Matt McGorry and Tyler Kingkade Speak About Being Allies
Politics and Activism

Matt McGorry and Tyler Kingkade Speak About Being Allies

How a talk on power-based violence gave some of the best advice to this ally and allies of all kinds.

Matt McGorry and Tyler Kingkade Speak About Being Allies

Matt McGorry and Tyler Kingkade, one an actor and Emerson alum (McGorry) and one a Buzzfeed writer and journalist (Kingkade), spoke at my college this past week about being allies to fight power-based violence on college campuses. They both expressed that Emerson had given them the warmest welcome yet, situating them inside our beautiful Cutler Majestic Theater, and we Emersonians cheered, pleased and eager to hear what they had to say. We were perhaps a little skeptical, given that these were two white men who were going to tell us about deconstructing power-based violence, but it was quite the valuable experience.

Both Kingkade and McGorry, joined by class of '17 student Emily Solomon and Nina Sennott, the Health & Wellness Manager at YW Boston, discussed their positions as allies and activists in the movement to end racism, sexism, sexual assault and rape on college campuses. McGorry self-identifies as an intersectional feminist, and Kingkade writes about healthy expression of masculinity, sexual assault, violence against women and harassment. They recognized their positions of privilege as white men, stating how they previously had no idea about the scope of the harassment and mistreatment that women, and especially women of color, experience on a daily basis.

McGorry expressed how until he realized how much women and POC go through in this society on macro and micro levels, until he began speaking out about feminist issues and social justice issues, women in his life didn't come to him with accounts of sexual assault, rape and violence. Once he spoke up and showed that he understood these issues, women felt comfortable telling him about these experiences. Women he had never thought had any issues suddenly had stories to share, and his relationships with them improved and deepened. McGorry is confident that given the information of what oppressed groups face, people would not stay silent and would become allies. But how do we get those who deny the problem to listen?

This is where allies come in. McGorry explained how there's a vast amount of discomfort in discovering these issues as someone who is part of the group which is generating and perpetuating the oppression. But we must look past this discomfort and start these conversations. For him, this means talking to other men, even close friends, about their treatment of women. For me, it means talking to other white people about their treatment of minorities and racial issues at large, sharing those voices. As allies, we have to try not to prompt defensiveness. McGorry said that his distance from women's issues, as a man, gives him the ability to be a bridge between those affected and those not affected, that he can remain calm and knows where the other side is coming from, so he can explain in a way that defuses arguments. That way, those affected do not have to play this role and can be angry and upset, as they should be, over instances of racism and sexism.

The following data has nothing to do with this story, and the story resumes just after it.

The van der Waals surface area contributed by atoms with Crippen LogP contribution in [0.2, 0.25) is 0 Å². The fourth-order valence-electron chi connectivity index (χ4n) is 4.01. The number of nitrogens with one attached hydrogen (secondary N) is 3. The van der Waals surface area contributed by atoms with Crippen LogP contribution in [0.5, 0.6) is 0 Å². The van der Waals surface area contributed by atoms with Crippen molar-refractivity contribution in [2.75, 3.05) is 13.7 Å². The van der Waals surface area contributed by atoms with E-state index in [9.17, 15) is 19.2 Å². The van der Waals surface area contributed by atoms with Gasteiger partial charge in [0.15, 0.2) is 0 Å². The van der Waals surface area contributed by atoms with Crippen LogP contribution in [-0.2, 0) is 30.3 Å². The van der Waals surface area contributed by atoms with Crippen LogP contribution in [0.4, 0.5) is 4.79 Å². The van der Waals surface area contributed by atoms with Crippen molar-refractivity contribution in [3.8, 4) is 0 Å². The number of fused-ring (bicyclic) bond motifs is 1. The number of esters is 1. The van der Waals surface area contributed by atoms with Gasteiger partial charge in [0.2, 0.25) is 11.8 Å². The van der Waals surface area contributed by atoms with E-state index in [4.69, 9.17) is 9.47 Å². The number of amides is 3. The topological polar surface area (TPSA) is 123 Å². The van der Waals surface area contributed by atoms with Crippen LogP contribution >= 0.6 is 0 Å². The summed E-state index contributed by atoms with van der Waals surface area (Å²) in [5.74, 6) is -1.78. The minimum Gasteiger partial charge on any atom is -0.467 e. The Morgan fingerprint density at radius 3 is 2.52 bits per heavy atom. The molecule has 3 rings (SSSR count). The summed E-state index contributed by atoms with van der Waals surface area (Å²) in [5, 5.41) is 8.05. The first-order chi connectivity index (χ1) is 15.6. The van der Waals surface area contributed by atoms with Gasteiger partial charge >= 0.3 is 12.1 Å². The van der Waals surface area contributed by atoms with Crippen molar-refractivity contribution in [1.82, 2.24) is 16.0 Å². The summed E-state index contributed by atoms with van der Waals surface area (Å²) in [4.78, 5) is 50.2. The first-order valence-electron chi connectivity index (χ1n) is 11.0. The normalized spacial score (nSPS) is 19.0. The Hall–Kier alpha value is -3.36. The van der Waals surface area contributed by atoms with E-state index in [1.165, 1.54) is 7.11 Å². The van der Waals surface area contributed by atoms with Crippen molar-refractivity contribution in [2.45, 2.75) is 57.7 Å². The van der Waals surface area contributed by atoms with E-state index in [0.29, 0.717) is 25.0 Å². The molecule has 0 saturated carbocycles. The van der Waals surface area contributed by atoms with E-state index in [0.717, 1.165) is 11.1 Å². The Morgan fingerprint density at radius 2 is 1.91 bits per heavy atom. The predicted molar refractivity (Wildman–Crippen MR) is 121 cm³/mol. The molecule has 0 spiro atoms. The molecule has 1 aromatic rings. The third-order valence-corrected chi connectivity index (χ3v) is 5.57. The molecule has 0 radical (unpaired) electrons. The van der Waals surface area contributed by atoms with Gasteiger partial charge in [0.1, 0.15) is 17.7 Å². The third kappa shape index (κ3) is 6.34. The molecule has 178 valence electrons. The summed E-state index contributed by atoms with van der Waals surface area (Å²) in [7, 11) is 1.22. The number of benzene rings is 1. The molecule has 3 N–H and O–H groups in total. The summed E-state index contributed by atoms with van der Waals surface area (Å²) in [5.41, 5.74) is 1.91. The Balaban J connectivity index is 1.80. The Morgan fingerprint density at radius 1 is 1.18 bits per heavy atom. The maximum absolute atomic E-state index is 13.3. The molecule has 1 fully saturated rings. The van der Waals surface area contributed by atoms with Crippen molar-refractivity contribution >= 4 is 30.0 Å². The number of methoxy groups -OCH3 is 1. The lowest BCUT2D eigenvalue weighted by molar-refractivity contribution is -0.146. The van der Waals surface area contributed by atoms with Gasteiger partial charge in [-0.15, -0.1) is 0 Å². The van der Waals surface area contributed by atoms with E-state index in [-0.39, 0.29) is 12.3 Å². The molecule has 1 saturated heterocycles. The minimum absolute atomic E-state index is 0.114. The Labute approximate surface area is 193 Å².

Allies also are good bystanders. They addressed a hypothetical situation in which a man is in a bar and sees another man behaving in a questionable way toward a woman who is alone and just trying to get a drink. Instead of turning the other way, Kingkade said, "I would just start moving my body between them." He continued that "you don't even have to talk to the woman," emphasizing the ease at which any man can do this and use their presence to deter a male with malicious intent. This applies to all allies. Stepping in when you see sexism, violence toward women (or the signs of it) and racism.

Kingkade himself, in his writing about sexual assault, sought out victims who had already put themselves and their stories out there. He interviewed them, and as he was writing his questions, he recognized the possibility that one might sound as if it were blaming the victim. Kingkade didn't want that to happen, so he did something that I took as perhaps the best advice for allies I had heard thus far. He started off each interview by telling them he had no idea what their experience was like, and so could they tell him about it? This is how he got the most eye-opening and valuable information. He learned that many victims felt that the way schools treated them after the assault was worse than the assault itself, he learned about the various goals in reporting (to get counseling, to charge the assailant) and how not every victim wants the same outcome from reporting. He only got this information by admitting he didn't know what it was like, he left the door open for them to share whatever they felt comfortable sharing. "The best advice I could give myself," Kingkade concluded, "was to shut up. And listen."

And this is how allies overcome perhaps the most pressing issue: overstepping and overspeaking, speaking for minorities and instead of along with them, overshadowing their voices instead of echoing them. McGorry explained this is a process of constant negotiation. The voice of allies can easily dominate the space that should be instead occupied by the voices of those oppressed, so a balance must be achieved. Both of them agree that listening is imperative. Be open-minded and receptive, look past discomfort, and don't speak over others, raise the volume on those silenced voices instead.

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"If women didn't have to have these derailing experiences," Kingkade mused to the crowd toward the end of the talk, "then what would that be like, if everyone could operate at their full potential?"

Well, it would definitely be worth the effort.

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